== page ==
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Citizens Insurance Co of America v Tuttle; (MSC-PUB, 8/24/1981; RB #429)


Michigan Supreme Court; Docket No. 65132; Published    
Opinion by Justice Levin; Unanimous  
Official Michigan Reporter Citation: 411 Mich 536; Link to Opinion alt    

No Lien as to Non Motorist Tort Recoveries [§3116]  
General / Miscellaneous [§3116]  
Liability of Non-Motorist Defendants [§3135]  
General / Miscellaneous [§3135]

Legislative Purpose and Intent
No-Fault Insurer Claims for Reimbursement
Uniform Motor Vehicle Accident Reparations Act (UMVARA)    

In this unanimous Opinion by Justice Levin, the Supreme Court reversed the Court of Appeals (Item No. 299) and held that the type of tort liability which is abolished by §3135 of the No-Fault Act is only that liability which arises out of the tortfeasor's ownership, maintenance or use of a motor vehicle, not liability which arises out of other conduct, such as the negligent keeping of cattle. The court stated: "The abolition of tort liability for injuries or damage caused by (arising from) the ownership, maintenance or use of a motor vehicle, therefore, does not abolish the tort liability of the nonmotorist tortfeasor." In so holding, the court referred to the Uniform Motor Vehicle Accident Reparations Act (UMVARA), which was one of the model acts utilized as a source material in the drafting of the No-Fault Act. The Supreme Court quoted with approval the comment to §5 of this Act, which states:

“‘[T]he only tort actions which are abolished are those which arise from the defendant's ownership, maintenance or use of a motor vehicle. Among the potential tort actions thus retained by an automobile accident victim would be those against an automobile manufacturer for products liability or against a railroad in the case of an automobile-train collision."'

In quoting this passage with approval, the court stated: "It is probable that the legislature, in using the language of the model act, intended the meaning ascribed to that language by the drafters of the model act, particularly where that meaning is the most natural sense of the language used."

In reaching its conclusion, the court made some important observations regarding the 1978 amendment to the lien provisions of §3116 of the Act Specifically, the court rejected defendant's argument that by amending §3116 so as to restrict an insurer's right to reimbursement to recoveries only from motorist tortfeasors, the legislature intended to amend; by implication, the tort abolition provisions of §3135. The court agreed that the amended version of §3116 did indeed limit the no-fault carrier's right of reimbursement only to tort recoveries from motorist tortfeasors. However, the court said this was insufficient to justify the conclusion that the tort abrogation provisions of §3135 were likewise limited. In this regard, the court stated:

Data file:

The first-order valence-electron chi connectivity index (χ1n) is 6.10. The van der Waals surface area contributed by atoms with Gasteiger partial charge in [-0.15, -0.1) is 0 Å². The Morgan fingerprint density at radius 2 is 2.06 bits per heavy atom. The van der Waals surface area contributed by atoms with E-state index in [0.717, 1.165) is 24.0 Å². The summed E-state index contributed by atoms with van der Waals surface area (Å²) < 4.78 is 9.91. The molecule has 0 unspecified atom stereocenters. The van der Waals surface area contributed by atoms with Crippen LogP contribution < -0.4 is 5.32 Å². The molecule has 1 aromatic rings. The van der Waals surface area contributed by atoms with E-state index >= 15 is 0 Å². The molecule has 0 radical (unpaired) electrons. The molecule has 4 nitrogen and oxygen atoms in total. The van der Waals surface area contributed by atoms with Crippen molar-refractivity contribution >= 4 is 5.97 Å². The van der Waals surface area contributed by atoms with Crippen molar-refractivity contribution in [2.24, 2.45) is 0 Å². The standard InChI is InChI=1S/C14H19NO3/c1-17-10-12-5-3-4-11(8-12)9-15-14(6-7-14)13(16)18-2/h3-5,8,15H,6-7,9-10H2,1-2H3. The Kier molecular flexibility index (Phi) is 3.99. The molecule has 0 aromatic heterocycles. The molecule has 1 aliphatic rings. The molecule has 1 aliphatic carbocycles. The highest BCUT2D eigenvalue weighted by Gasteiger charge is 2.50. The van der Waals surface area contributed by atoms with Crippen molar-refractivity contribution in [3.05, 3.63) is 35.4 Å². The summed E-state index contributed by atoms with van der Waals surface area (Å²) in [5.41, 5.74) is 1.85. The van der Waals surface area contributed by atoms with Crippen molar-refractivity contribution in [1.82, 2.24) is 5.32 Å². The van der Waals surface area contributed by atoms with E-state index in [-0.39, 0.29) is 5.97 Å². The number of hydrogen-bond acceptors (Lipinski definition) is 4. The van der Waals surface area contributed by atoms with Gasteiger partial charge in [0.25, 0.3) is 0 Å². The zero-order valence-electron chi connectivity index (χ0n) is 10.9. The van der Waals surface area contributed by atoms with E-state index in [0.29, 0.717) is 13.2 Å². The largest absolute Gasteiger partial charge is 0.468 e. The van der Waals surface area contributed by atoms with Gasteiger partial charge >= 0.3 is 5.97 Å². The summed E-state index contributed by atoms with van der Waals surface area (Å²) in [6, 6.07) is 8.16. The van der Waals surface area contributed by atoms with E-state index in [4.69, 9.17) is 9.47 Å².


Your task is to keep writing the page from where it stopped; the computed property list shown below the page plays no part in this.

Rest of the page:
"The no-fault insurer's right to subtraction or reimbursement is limited by §3116(2) to recoveries from motorist tortfeasors or for intentional torts. There is no right to subtraction or reimbursement with respect to a tort recovery from a nonmotorist defendant which duplicates personal protection insurance benefits. . . .The amendment to §3116 specifying the types of tort recovery for which subtraction or reimbursement was permitted should not be read as amending by implication the original meaning of §3135 unless a clear intent to do so can be ascertained."

In a separate concurrence, Justice Levin stated that because of the "possibility of duplication of personal insurance protection benefits by a tortfeasor from a nonmotorist tortfeasor," the legislature should conduct a "comprehensive legislative review of the No-Fault Act as we approach its first decade of operation."

[Author's Comment This opinion contains potentially important dicta with respect to the extent to which an uninsured tortfeasor's liability is abolished by the No-Fault Statute. In discussing the operation of the tort abrogation provisions of §3135, Justice Levin used language which suggests that the uninsured motorist tortfeasor has no more tort immunity than the "nonmotorist" tortfeasor. This would mean that the uninsured motorist tortfeasor would be fully liable for all economic loss and noneconomic loss falling below the threshold. In this regard, Justice Levin stated:

"Moreover, Subsection 2 [§3135(2)] abolishes tort liability arising from the ownership, maintenance or use only of vehicles for which the required no-fault insurance or other security has been obtained. The policy apparently expressed in so conditioning the abolition of tort liability upon the obtaining of no-fault coverage is that a person is to be relieved of tort liability only upon participating, through the payment of premiums, in a system for spreading the costs of compensating vehicular injuries without regard to fault. . . .The nonmotorist tortfeasor is the equivalent of the uninsured motorist and should be treated similarly. Both are outside the basic no-fault system of allocating the costs of accidents and both remain subject to tort liability."]

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